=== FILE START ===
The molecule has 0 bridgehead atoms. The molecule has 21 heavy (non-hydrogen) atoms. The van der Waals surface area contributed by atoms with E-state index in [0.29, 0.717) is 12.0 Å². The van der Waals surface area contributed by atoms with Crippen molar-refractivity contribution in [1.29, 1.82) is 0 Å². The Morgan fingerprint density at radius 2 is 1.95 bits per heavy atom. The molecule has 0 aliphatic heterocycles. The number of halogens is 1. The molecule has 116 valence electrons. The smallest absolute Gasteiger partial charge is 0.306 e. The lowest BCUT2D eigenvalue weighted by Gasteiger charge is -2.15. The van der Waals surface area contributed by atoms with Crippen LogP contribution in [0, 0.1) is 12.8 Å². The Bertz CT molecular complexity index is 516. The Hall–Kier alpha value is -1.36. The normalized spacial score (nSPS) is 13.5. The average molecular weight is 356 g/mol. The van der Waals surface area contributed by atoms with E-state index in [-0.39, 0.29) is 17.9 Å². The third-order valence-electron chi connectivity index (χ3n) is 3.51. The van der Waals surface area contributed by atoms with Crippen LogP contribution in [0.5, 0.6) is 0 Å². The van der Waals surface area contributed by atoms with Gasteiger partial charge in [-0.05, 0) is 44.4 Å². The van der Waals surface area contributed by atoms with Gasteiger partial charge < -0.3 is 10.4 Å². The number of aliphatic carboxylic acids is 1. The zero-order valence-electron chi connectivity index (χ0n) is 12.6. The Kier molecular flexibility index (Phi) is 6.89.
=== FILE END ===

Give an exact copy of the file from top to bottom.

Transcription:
The molecule has 0 bridgehead atoms. The molecule has 21 heavy (non-hydrogen) atoms. The van der Waals surface area contributed by atoms with E-state index in [0.29, 0.717) is 12.0 Å². The van der Waals surface area contributed by atoms with Crippen molar-refractivity contribution in [1.29, 1.82) is 0 Å². The Morgan fingerprint density at radius 2 is 1.95 bits per heavy atom. The molecule has 0 aliphatic heterocycles. The number of halogens is 1. The molecule has 116 valence electrons. The smallest absolute Gasteiger partial charge is 0.306 e. The lowest BCUT2D eigenvalue weighted by Gasteiger charge is -2.15. The van der Waals surface area contributed by atoms with Crippen LogP contribution in [0, 0.1) is 12.8 Å². The Bertz CT molecular complexity index is 516. The Hall–Kier alpha value is -1.36. The normalized spacial score (nSPS) is 13.5. The average molecular weight is 356 g/mol. The van der Waals surface area contributed by atoms with E-state index in [-0.39, 0.29) is 17.9 Å². The third-order valence-electron chi connectivity index (χ3n) is 3.51. The van der Waals surface area contributed by atoms with Crippen LogP contribution in [0.5, 0.6) is 0 Å². The van der Waals surface area contributed by atoms with Gasteiger partial charge in [-0.05, 0) is 44.4 Å². The van der Waals surface area contributed by atoms with Gasteiger partial charge < -0.3 is 10.4 Å². The number of aliphatic carboxylic acids is 1. The zero-order valence-electron chi connectivity index (χ0n) is 12.6. The Kier molecular flexibility index (Phi) is 6.89.